EAST LANSING, Mich. (WLNS) — An affordable housing development could go up in the heart of Spartan County, but not everyone wants to see it greenlit.
It was standing room only at the meeting Wednesday evening where East Lansing heard more about the five-story mixed use building.
Developers say they’re filling a need for more housing, but some people believe it will do more harm than good for downtown.
“You know, what are my guests going to get out of it? They’ll get a longer walk, and there will be no additional reason for them to visit East Lansing,” said Al Bay, owner of the Wild Goose Inn.
Bay’s Wild Goose Inn has called Albert Street in East Lansing home since it opened more than 20 years ago. The small bed and breakfast sits next door to the proposed site of a five-story affordable housing building.
The building by American Community Developers is set to have more than 120 units, with a section of commercial space on the first floor. The proposal submitted to the city shows initial rent is expected to range between $930 to $1,195 per month.
The building will also take up the portion of the Baily surface parking lot that is privately owned.
City officials say the owners of that part of the lot are in an agreement with the city that could be terminated if the development moves forward.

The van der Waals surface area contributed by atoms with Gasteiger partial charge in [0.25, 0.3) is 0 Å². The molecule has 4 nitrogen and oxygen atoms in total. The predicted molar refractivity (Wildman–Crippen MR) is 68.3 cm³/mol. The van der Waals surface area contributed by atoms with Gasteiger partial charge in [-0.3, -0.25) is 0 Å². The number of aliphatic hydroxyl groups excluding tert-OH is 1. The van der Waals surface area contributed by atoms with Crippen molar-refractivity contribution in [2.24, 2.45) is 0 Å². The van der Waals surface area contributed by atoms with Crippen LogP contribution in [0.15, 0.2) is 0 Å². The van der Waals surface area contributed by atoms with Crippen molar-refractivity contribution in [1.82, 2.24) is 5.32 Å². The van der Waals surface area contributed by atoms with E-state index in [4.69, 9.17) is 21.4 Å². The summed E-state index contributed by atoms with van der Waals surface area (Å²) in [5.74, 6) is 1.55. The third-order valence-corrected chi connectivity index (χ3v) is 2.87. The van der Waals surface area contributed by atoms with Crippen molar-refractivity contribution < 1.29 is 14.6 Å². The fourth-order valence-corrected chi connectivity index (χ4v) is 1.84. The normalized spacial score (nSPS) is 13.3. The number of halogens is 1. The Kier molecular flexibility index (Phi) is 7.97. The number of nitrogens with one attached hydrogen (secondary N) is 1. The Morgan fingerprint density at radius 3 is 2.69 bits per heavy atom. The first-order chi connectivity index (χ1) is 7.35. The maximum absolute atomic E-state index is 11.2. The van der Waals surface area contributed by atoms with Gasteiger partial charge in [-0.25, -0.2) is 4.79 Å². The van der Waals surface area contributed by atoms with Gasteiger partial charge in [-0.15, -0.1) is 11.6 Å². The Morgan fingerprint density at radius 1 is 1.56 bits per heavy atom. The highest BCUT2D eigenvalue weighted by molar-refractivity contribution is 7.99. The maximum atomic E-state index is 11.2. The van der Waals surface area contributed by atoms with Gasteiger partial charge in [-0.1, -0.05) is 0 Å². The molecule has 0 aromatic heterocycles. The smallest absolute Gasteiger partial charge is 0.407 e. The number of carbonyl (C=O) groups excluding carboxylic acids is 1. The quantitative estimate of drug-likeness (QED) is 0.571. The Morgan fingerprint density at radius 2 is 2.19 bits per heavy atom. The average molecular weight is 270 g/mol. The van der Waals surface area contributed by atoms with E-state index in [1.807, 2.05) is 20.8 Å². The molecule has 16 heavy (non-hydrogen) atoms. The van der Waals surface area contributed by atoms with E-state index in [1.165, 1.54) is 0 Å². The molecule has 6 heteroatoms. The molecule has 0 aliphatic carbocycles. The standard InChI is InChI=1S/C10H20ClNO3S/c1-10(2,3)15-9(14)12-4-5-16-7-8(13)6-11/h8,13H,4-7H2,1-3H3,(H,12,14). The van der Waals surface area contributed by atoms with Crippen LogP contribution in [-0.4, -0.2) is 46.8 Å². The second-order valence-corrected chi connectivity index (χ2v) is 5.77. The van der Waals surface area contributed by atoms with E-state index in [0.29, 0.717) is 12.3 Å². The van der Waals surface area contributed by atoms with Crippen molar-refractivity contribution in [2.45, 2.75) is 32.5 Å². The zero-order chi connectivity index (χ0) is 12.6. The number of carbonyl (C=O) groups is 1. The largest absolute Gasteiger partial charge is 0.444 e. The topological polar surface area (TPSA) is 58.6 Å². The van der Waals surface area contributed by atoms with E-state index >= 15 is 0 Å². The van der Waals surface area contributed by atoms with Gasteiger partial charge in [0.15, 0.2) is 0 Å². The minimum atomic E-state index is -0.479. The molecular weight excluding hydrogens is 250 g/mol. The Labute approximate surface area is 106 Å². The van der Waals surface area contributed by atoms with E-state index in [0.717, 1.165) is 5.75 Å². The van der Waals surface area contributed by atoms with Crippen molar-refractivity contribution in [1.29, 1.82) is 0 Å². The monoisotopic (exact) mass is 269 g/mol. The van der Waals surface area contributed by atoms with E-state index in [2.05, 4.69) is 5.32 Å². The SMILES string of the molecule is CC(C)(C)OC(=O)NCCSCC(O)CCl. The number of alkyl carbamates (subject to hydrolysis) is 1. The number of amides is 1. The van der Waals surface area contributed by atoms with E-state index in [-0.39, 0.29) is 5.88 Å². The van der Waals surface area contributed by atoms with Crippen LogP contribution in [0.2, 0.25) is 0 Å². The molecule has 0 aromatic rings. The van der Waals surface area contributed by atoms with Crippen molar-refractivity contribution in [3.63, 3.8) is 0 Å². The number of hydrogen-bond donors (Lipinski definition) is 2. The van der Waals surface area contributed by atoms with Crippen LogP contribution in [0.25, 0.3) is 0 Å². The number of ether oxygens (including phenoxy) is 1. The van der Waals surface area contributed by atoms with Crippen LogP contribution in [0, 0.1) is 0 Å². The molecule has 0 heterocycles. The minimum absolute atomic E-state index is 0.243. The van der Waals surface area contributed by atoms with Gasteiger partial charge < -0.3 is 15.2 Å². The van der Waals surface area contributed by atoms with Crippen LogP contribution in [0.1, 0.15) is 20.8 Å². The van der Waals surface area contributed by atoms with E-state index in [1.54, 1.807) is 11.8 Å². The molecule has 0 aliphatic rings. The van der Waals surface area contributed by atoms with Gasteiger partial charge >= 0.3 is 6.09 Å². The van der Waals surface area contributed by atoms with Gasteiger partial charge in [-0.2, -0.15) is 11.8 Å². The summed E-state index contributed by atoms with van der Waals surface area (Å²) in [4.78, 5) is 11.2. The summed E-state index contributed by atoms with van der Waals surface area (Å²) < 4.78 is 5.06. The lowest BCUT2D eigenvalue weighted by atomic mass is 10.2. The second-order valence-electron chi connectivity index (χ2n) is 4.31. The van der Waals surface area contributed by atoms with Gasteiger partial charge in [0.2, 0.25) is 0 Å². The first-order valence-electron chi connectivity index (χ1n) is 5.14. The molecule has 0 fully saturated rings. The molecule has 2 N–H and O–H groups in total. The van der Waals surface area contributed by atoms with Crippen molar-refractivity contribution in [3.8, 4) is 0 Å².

ACD Vice President Chris Young says the project is expected to fill a need for a more budget-friendly place to live in the area.
“In the United States, there’s a huge need for affordable housing, and in the city of East Lansing, there’s a need,” Young said. “There’s a lot of people that are cost burden, and it will help the work force”.
Young says the property owner came to the developers instead of opting for other proposals. He adds that the rent is the max amount they can charge within Housing and Urban Development standards.
Before becoming reality, the project needs approval from the East Lansing Planning Committee.
Answering questions from that committee, Young says students, including graduate students, would not be allowed to live there — in order for it to still be considered affordable housing.
Both residents and business owners in the area say while the intention is good, they’re skeptical of rent prices and say the project might make it harder for people to park and shop downtown.
“When you get rid of that ramp, you’re done. The 500 block is done,” said Sally Potter, who spoke at the meeting.
A few people spoke in support of the project saying there’s benefit for business and people.
“If we want to try and obtain a more balance in our community, enable our businesses to endure the ups and downs of the university calendar, we have to be open for these opportunities,” said Nathan Warner during his public comment.
Wednesday’s meeting is only a part of the process before any shovels dig in.
The East Lansing Planning Commission is set to come back for a final decision in two weeks. If developers are given the green light, construction could start by 2024.